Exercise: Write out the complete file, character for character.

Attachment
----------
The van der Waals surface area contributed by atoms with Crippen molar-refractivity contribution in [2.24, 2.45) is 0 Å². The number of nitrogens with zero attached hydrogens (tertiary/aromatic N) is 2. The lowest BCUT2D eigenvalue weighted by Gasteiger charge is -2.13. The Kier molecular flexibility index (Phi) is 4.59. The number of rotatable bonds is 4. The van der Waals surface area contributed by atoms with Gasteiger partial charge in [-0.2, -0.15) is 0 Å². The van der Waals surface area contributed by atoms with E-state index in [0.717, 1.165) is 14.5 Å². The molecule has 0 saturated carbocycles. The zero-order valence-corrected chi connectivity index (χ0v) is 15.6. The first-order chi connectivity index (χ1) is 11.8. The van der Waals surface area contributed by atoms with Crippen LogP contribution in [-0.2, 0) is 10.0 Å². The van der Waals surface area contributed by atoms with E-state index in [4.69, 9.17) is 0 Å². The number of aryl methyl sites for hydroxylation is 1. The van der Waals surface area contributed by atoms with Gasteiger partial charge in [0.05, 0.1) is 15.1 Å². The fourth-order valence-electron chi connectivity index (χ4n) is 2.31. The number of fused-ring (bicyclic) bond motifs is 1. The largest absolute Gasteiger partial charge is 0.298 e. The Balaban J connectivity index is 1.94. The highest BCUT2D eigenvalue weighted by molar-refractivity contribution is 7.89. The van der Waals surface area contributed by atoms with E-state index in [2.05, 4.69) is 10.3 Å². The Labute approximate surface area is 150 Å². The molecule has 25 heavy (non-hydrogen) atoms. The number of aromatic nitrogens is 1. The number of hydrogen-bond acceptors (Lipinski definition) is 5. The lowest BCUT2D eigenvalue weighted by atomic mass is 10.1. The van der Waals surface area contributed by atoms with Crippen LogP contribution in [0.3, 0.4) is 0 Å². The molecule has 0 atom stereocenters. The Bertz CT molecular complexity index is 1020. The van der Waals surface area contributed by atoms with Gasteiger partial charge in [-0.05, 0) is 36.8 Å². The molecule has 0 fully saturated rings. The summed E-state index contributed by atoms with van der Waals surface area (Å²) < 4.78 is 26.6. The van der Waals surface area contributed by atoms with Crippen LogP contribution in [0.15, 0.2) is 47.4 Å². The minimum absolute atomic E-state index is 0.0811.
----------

The van der Waals surface area contributed by atoms with Crippen molar-refractivity contribution in [2.24, 2.45) is 0 Å². The number of nitrogens with zero attached hydrogens (tertiary/aromatic N) is 2. The lowest BCUT2D eigenvalue weighted by Gasteiger charge is -2.13. The Kier molecular flexibility index (Phi) is 4.59. The number of rotatable bonds is 4. The van der Waals surface area contributed by atoms with Gasteiger partial charge in [-0.2, -0.15) is 0 Å². The van der Waals surface area contributed by atoms with E-state index in [0.717, 1.165) is 14.5 Å². The molecule has 0 saturated carbocycles. The zero-order valence-corrected chi connectivity index (χ0v) is 15.6. The first-order chi connectivity index (χ1) is 11.8. The van der Waals surface area contributed by atoms with Crippen LogP contribution in [-0.2, 0) is 10.0 Å². The van der Waals surface area contributed by atoms with E-state index in [4.69, 9.17) is 0 Å². The number of aryl methyl sites for hydroxylation is 1. The van der Waals surface area contributed by atoms with Gasteiger partial charge in [0.05, 0.1) is 15.1 Å². The fourth-order valence-electron chi connectivity index (χ4n) is 2.31. The number of fused-ring (bicyclic) bond motifs is 1. The largest absolute Gasteiger partial charge is 0.298 e. The Balaban J connectivity index is 1.94. The highest BCUT2D eigenvalue weighted by molar-refractivity contribution is 7.89. The van der Waals surface area contributed by atoms with E-state index in [2.05, 4.69) is 10.3 Å². The Labute approximate surface area is 150 Å². The molecule has 25 heavy (non-hydrogen) atoms. The number of aromatic nitrogens is 1. The number of hydrogen-bond acceptors (Lipinski definition) is 5. The lowest BCUT2D eigenvalue weighted by atomic mass is 10.1. The van der Waals surface area contributed by atoms with Crippen LogP contribution in [0.3, 0.4) is 0 Å². The molecule has 0 atom stereocenters. The Bertz CT molecular complexity index is 1020. The van der Waals surface area contributed by atoms with Gasteiger partial charge in [-0.05, 0) is 36.8 Å². The molecule has 0 fully saturated rings. The summed E-state index contributed by atoms with van der Waals surface area (Å²) < 4.78 is 26.6. The van der Waals surface area contributed by atoms with Crippen LogP contribution in [0.15, 0.2) is 47.4 Å². The minimum absolute atomic E-state index is 0.0811.